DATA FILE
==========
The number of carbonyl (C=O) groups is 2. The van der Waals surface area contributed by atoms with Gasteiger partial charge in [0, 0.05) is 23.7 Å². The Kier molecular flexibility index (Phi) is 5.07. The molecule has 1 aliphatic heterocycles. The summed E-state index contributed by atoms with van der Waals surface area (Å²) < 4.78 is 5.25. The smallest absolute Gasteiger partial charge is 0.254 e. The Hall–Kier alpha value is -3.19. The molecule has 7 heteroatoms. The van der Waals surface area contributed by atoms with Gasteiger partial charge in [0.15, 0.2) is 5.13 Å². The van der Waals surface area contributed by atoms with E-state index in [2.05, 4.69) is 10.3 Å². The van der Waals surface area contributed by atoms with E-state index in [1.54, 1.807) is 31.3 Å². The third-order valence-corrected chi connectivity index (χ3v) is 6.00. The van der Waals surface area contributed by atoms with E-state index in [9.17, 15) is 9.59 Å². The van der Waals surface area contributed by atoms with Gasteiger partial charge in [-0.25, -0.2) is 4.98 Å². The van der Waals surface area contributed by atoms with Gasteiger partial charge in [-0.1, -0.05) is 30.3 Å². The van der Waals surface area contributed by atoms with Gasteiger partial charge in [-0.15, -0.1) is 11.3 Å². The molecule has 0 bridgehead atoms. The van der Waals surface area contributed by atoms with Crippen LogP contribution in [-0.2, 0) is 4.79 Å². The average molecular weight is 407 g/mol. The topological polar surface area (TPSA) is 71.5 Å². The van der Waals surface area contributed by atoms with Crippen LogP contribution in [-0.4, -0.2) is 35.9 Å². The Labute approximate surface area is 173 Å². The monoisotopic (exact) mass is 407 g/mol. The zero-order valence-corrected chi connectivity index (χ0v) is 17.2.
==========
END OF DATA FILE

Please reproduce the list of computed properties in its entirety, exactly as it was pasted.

The number of carbonyl (C=O) groups is 2. The van der Waals surface area contributed by atoms with Gasteiger partial charge in [0, 0.05) is 23.7 Å². The Kier molecular flexibility index (Phi) is 5.07. The molecule has 1 aliphatic heterocycles. The summed E-state index contributed by atoms with van der Waals surface area (Å²) < 4.78 is 5.25. The smallest absolute Gasteiger partial charge is 0.254 e. The Hall–Kier alpha value is -3.19. The molecule has 7 heteroatoms. The van der Waals surface area contributed by atoms with Gasteiger partial charge in [0.15, 0.2) is 5.13 Å². The van der Waals surface area contributed by atoms with E-state index in [2.05, 4.69) is 10.3 Å². The van der Waals surface area contributed by atoms with E-state index in [1.54, 1.807) is 31.3 Å². The third-order valence-corrected chi connectivity index (χ3v) is 6.00. The van der Waals surface area contributed by atoms with E-state index in [9.17, 15) is 9.59 Å². The van der Waals surface area contributed by atoms with Gasteiger partial charge in [-0.25, -0.2) is 4.98 Å². The van der Waals surface area contributed by atoms with Gasteiger partial charge in [-0.1, -0.05) is 30.3 Å². The van der Waals surface area contributed by atoms with Gasteiger partial charge in [-0.15, -0.1) is 11.3 Å². The molecule has 0 bridgehead atoms. The van der Waals surface area contributed by atoms with Crippen LogP contribution in [-0.2, 0) is 4.79 Å². The average molecular weight is 407 g/mol. The topological polar surface area (TPSA) is 71.5 Å². The van der Waals surface area contributed by atoms with Crippen LogP contribution in [-0.4, -0.2) is 35.9 Å². The Labute approximate surface area is 173 Å². The monoisotopic (exact) mass is 407 g/mol. The zero-order valence-corrected chi connectivity index (χ0v) is 17.2.